I feel that the elite and "heroes" were being systematically liquidated and the Nazis had plans to remove the non-Germanized and the genetically inadequate part of the Czech population in the medium term. Prague was supposed to become a purely German city and there were – somewhat cold but OK – plans to change its architecture etc. Many of them plans were de facto realized in post-war Czechoslovakia, anyway. (Even though some subway stops were ultimately not called the Hitler Station but Gottwald Station, after our leader and Stalin's friend Gottwald, and other cosmetic differences occurred, too.)
But I want to say that the future of the Czech nation looked pretty dark and it was mainly the Soviets who changed that – of course, the liberation by the Red Army was the second major event that brought Russia closer to the Czech and Slovak hearts (see the revival above for the first). I was of course indoctrinated by this love towards our Soviet liberators – only some teachers would admit that my hometown was liberated by the Yankees but I've had a surprisingly high percentage of courageous teachers during communism... But they really did help us at a national level. This earned some political capital for the USSR in Czechoslovakia and that was really the main reason why communism started – it may have been inevitable given the circumstances.
Communism screwed the country's economy, morality etc. etc. for more than 40 years and you know that I hate it, as a "queen" of these disgusting totalitarian and left-wing regimes. But on the other hand, if I knew that the alternative was the gradual elimination of my nation, then yes, I am happy that the "parallel universe" with communism was the selected one, despite the drop of the GDP by an order of magnitude relatively to where it would be otherwise, and many other (and perhaps worse) things.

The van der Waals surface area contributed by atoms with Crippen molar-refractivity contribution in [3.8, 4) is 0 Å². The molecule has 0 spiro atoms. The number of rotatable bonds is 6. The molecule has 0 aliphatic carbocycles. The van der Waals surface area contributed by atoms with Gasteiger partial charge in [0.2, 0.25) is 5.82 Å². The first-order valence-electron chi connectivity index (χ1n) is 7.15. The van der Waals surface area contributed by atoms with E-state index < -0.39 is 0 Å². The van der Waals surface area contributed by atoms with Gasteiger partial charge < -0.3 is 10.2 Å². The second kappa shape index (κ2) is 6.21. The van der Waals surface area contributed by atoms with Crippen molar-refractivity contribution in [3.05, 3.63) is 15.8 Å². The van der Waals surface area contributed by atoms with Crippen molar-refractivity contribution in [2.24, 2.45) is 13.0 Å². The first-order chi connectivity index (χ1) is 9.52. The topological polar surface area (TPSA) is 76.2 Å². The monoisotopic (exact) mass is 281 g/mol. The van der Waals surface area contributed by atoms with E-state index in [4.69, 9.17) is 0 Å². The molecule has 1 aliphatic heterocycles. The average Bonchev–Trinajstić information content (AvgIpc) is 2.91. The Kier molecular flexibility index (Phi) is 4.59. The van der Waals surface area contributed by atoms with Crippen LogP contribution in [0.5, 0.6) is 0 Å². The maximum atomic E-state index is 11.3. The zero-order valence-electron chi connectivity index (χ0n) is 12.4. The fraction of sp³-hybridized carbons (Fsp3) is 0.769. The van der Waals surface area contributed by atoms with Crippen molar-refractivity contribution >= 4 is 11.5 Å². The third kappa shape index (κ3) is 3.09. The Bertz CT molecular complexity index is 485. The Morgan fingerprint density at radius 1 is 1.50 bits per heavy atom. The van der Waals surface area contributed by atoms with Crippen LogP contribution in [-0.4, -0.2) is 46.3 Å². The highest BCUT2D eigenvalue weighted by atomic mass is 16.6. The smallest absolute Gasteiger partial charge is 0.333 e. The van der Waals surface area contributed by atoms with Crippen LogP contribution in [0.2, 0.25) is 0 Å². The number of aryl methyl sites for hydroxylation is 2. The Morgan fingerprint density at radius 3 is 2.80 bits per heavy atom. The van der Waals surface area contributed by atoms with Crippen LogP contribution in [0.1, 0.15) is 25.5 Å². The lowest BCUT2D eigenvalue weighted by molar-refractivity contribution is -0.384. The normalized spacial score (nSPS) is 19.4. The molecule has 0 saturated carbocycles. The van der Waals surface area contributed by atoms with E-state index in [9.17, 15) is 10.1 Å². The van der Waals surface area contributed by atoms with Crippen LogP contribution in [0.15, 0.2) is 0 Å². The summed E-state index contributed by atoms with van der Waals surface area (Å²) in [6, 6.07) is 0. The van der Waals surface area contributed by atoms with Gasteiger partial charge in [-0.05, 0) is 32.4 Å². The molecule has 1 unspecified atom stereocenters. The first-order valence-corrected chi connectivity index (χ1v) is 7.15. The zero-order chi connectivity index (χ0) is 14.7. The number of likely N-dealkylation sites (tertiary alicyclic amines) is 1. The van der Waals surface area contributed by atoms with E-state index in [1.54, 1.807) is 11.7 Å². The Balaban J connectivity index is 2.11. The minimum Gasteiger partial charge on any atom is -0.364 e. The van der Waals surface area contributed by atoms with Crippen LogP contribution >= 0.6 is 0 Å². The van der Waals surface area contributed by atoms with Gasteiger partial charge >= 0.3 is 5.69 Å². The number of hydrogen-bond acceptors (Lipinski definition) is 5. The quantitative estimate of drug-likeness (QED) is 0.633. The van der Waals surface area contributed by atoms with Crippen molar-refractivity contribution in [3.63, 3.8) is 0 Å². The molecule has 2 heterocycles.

At any rate, our nation and its communist party built the communist "paradise" mostly by itself, and the influence of the USSR was something we accepted largely voluntarily. I think it's fair to describe it in this way. That doesn't mean that there were no Soviet agents here, and so on, but the Czechoslovak nation simply elected too many commies which always raises the risk that they take over everything. And they did in 1948.
In 1968, when Czechoslovakia was switching to a "third way", five communist traitors sent the "invitation letter" to [Soviet boss] Leonid Brezhnev and the USSR along with 4 other Warsaw Pact countries would stop the Prague Spring, the process of the liberalization of communism into the "socialism with a human face". It was terrible and made the country darker and less prosperous and less growing and intimidating and stagnating for 20 more years. And of course that we call it the "Russian occupation" or "Soviet occupation". Even I usually do. On the other hand, people sort of realize that it wasn't just the Russians – our Polish friends may want to be reminded that they were occupying us as well in 1968 ;-) – and the reasons were ideological, not nationalist ones. It was about the ideological purity and the emerging freedom in Czechoslovakia was simply unacceptable for all hardcore communists all over the socialist bloc.
So I would say that many of us don't instinctively translate the terrible events to anti-Russian sentiments. Just to be sure, many people do. But despite the devastating economic and moral impact of the 1968 occupation, one must understand that the occupation killed "just" 100 people or so. Again, nothing comparable to the extermination of the millions of the Poles by its neighbors has taken place here.